A delay at UPS meant that the delivery of many Christmas presents was held up, but if the delivery man did manage to make his way to your door in time to bring you a Surface 2, Brian has a guide to getting started. Alan was also on hand to help anyone who was the lucky recipient of a Kindle Fire HDX or a Google TV. Many people will have received, or bought themselves, a Windows 8.1 PC: Wayne had the info you need to get started.
Windows 8.1 is a great operating system. So if you received it for Christmas, either as a boxed copy, or installed on a new PC or tablet, the first thing to do is not -- as some people will say -- swap it for Windows 7.
If you are going to be running the new OS on a tablet, or on a system with a touch screen, then it’s fine to use pretty much as is. If you’re using it on a desktop, or non-touch laptop however, there are some customizations worth performing to make it more suited to your needs.
It's probably not something you need worry about in relation to your personal files just yet, but according to a newly published paper (the snappily titled "RSA Key Extraction via Low-Bandwidth Acoustic Cryptanalysis") it appears that it is possible to extract 4096-bit RSA decryption keys by listening to the sounds made by a computer.
This might sound like the talk of someone paranoid, but it is actually more feasible than you might first think. And the paper has been penned by no less than Adi Shamir, the co-inventor of the RSA algorithm.
Privacy has been a hot topic throughout 2013 and it’s always worth taking a little time to make sure you’re not accidentally sharing more information with the world than you might want to. Microsoft’s tiled operating system comes with some handy privacy controls baked in that you should definitely take a look at if you haven’t already.
This feature won’t stop the NSA spying on you, but it can prevent apps from accessing personal details like your name, photo, location and account info, and prevent them from using your PC or tablet's camera and microphone without your knowledge.
The finished version of Windows 8.1 has been out for a couple of months now, but if you’re still using the free preview build, time is running out. Windows 8.1 Preview and Windows RT 8.1 Preview are both set to expire on January 15.
Upgrading from the preview to the final GA release is very easy, and there are a couple of ways of doing it.
The customer is always right, right? As a customer it is understandable that this old adage seems like something set in stone, but looked at from a company's point of view things are rather different. A large proportion of customers are in fact idiots. While it is reasonable to expect a company to listen to what its customers have to say, does this risk stifling innovation as customers demand that things be done a certain way?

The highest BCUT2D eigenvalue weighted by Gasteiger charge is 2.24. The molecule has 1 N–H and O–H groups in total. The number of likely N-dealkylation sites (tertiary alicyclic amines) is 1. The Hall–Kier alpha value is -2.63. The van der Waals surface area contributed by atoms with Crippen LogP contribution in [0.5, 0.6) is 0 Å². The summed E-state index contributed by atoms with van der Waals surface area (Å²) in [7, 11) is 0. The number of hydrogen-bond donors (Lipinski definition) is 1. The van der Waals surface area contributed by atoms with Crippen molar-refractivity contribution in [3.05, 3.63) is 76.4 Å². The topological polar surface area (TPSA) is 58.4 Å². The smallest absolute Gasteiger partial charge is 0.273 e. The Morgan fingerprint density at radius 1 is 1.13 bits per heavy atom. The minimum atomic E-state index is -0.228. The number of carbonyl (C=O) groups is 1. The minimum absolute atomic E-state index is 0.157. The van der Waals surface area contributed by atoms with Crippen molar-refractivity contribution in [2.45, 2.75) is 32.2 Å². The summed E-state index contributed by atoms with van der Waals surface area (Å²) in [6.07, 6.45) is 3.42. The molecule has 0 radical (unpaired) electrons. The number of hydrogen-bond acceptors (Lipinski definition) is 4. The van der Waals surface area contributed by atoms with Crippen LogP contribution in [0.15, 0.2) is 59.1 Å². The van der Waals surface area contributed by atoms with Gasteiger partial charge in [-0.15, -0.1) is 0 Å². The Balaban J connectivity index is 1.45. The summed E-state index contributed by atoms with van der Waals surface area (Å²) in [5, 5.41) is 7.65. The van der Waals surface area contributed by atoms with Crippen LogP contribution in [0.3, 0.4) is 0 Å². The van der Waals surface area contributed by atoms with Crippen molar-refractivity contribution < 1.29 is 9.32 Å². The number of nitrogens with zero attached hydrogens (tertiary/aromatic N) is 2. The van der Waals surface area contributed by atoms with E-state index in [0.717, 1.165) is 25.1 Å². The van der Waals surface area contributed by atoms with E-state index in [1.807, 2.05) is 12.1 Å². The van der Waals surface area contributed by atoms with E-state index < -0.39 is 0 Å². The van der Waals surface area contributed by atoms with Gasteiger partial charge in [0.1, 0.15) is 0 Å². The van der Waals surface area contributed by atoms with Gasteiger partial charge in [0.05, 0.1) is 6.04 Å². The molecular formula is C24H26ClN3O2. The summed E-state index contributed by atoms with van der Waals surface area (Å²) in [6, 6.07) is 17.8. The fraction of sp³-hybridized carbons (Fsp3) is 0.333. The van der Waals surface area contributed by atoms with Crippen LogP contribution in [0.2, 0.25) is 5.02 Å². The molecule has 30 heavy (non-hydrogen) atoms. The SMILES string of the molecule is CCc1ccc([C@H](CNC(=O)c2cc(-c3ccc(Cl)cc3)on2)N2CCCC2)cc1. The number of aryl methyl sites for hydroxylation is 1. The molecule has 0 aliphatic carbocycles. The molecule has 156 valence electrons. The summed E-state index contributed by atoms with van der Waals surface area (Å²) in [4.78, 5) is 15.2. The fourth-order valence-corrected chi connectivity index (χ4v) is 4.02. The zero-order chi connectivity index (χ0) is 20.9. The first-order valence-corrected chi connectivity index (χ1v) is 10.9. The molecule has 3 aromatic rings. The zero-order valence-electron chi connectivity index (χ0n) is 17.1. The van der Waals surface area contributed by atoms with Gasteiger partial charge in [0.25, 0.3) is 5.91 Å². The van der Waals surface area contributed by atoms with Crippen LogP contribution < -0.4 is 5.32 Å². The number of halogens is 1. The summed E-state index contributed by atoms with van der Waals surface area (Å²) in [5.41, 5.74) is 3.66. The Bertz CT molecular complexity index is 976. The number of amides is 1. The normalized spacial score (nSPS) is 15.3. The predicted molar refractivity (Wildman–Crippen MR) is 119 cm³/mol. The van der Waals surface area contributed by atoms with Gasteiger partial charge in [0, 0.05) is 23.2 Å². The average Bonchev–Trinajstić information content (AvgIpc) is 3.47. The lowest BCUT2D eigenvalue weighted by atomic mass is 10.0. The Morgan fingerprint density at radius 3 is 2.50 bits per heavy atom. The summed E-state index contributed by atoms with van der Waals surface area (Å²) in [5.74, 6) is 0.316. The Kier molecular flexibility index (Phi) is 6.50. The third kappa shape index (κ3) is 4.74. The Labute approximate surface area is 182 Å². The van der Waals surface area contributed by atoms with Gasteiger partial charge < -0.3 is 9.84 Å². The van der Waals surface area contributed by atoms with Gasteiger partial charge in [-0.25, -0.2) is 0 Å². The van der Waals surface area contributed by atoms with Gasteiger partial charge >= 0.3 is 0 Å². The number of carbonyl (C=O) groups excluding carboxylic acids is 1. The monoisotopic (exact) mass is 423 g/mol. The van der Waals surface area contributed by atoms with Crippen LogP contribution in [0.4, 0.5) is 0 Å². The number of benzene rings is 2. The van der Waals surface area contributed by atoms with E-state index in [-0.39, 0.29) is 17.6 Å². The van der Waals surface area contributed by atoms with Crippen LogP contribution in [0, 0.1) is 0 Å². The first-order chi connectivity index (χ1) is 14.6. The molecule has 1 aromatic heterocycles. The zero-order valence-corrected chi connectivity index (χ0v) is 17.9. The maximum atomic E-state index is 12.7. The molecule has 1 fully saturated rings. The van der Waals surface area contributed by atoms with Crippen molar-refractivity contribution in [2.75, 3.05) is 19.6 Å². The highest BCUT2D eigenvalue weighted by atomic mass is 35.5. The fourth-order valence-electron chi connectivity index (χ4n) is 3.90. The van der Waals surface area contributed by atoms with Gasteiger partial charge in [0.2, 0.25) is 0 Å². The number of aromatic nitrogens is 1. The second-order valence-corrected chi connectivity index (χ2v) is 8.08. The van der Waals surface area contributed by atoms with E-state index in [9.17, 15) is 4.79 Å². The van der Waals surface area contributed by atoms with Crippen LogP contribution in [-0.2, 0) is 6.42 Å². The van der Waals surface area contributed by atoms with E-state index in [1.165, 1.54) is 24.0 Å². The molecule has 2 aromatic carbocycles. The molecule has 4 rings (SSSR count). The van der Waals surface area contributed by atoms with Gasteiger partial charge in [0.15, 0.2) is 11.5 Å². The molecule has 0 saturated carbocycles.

Here on BetaNews we've had a little debate about whether Microsoft should reintroduce the Start menu. Despite the number of people calling for its return, Brian does not think it is a good idea saying that "the company should ignore these customers, even if they are the majority". I am of the opinion that it would be good to at least make it optional, particularly for enterprise customers.
In an ideal world, diagnosing software problems would be easy. If a program couldn’t find a vital DLL or Registry key then it would display a detailed error message, describing both the problem and solution, so you could get everything working again with the minimum of hassle.
The real world, of course, is very different: failing programs will generally crash, lock up, or display an error message which means almost nothing at all. Checking with the developer, or searching for your symptoms online may offer some clues. But if you’re getting nowhere, then SpyStudio 32-bit and 64-bit might be able to help you understand what’s going on.
I recently upgraded my already fast PC, adding a large Kingston SSD, Intel Core i7 Processor, and new motherboard, and additionally boosted the amount of DDR3 RAM to 16GB. Unfortunately, my new super-speedy system could be out of date as soon as next month -- well the memory and motherboard elements of it at least.
Memory specialist Crucial has DDR4 listed on its website, along with a nifty infographic (embedded below) to tell you more about the next generation memory. According the information on the site, the faster RAM is coming out late in 2013, which means -- as we're running out of months -- it should be available some time in December.
One of the (many) complaints people had about Windows 8, was how unnecessarily awkward it was to shut it down. Windows 8.1 makes that aspect of things much easier. You can still go through the Charms bar, but you can also now right-click the new Start button and shut down, or sign out there.
There is another method though, and that’s to use the "Slide to shut down your PC" option. This isn’t activated by default, but it’s easy to summon, and you can create shortcuts for it.